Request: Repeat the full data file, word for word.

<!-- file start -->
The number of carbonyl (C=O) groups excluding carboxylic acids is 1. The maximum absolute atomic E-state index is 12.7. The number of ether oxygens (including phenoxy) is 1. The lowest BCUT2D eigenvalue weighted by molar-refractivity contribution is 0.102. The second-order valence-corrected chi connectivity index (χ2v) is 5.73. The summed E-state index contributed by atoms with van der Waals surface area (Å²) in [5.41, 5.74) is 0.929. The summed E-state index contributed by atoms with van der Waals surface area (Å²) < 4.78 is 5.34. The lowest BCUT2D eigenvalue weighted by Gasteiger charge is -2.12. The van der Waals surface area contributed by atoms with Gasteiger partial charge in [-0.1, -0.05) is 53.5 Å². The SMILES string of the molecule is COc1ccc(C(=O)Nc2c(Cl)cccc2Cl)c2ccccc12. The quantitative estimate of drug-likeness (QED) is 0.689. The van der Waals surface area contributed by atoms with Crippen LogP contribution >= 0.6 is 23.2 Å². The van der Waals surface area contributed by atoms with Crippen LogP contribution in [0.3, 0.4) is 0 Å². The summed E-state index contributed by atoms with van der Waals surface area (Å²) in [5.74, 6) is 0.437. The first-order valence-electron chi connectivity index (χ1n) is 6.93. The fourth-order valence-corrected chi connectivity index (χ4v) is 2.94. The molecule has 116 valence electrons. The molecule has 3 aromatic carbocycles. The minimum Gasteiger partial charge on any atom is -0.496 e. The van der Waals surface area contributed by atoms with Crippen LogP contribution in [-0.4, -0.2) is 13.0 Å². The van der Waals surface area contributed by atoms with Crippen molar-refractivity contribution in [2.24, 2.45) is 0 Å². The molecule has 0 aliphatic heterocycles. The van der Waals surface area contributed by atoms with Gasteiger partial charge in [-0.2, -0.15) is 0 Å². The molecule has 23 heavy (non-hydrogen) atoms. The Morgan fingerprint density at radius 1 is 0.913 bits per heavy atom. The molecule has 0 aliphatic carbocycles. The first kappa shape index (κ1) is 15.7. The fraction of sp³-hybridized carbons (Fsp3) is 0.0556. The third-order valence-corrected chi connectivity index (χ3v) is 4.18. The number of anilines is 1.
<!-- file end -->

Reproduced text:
The number of carbonyl (C=O) groups excluding carboxylic acids is 1. The maximum absolute atomic E-state index is 12.7. The number of ether oxygens (including phenoxy) is 1. The lowest BCUT2D eigenvalue weighted by molar-refractivity contribution is 0.102. The second-order valence-corrected chi connectivity index (χ2v) is 5.73. The summed E-state index contributed by atoms with van der Waals surface area (Å²) in [5.41, 5.74) is 0.929. The summed E-state index contributed by atoms with van der Waals surface area (Å²) < 4.78 is 5.34. The lowest BCUT2D eigenvalue weighted by Gasteiger charge is -2.12. The van der Waals surface area contributed by atoms with Gasteiger partial charge in [-0.1, -0.05) is 53.5 Å². The SMILES string of the molecule is COc1ccc(C(=O)Nc2c(Cl)cccc2Cl)c2ccccc12. The quantitative estimate of drug-likeness (QED) is 0.689. The van der Waals surface area contributed by atoms with Crippen LogP contribution >= 0.6 is 23.2 Å². The van der Waals surface area contributed by atoms with Crippen LogP contribution in [0.3, 0.4) is 0 Å². The summed E-state index contributed by atoms with van der Waals surface area (Å²) in [5.74, 6) is 0.437. The first-order valence-electron chi connectivity index (χ1n) is 6.93. The fourth-order valence-corrected chi connectivity index (χ4v) is 2.94. The molecule has 116 valence electrons. The molecule has 3 aromatic carbocycles. The minimum Gasteiger partial charge on any atom is -0.496 e. The van der Waals surface area contributed by atoms with Crippen LogP contribution in [-0.4, -0.2) is 13.0 Å². The van der Waals surface area contributed by atoms with Crippen molar-refractivity contribution in [2.24, 2.45) is 0 Å². The molecule has 0 aliphatic heterocycles. The van der Waals surface area contributed by atoms with Gasteiger partial charge in [-0.2, -0.15) is 0 Å². The molecule has 23 heavy (non-hydrogen) atoms. The Morgan fingerprint density at radius 1 is 0.913 bits per heavy atom. The molecule has 0 aliphatic carbocycles. The first kappa shape index (κ1) is 15.7. The fraction of sp³-hybridized carbons (Fsp3) is 0.0556. The third-order valence-corrected chi connectivity index (χ3v) is 4.18. The number of anilines is 1.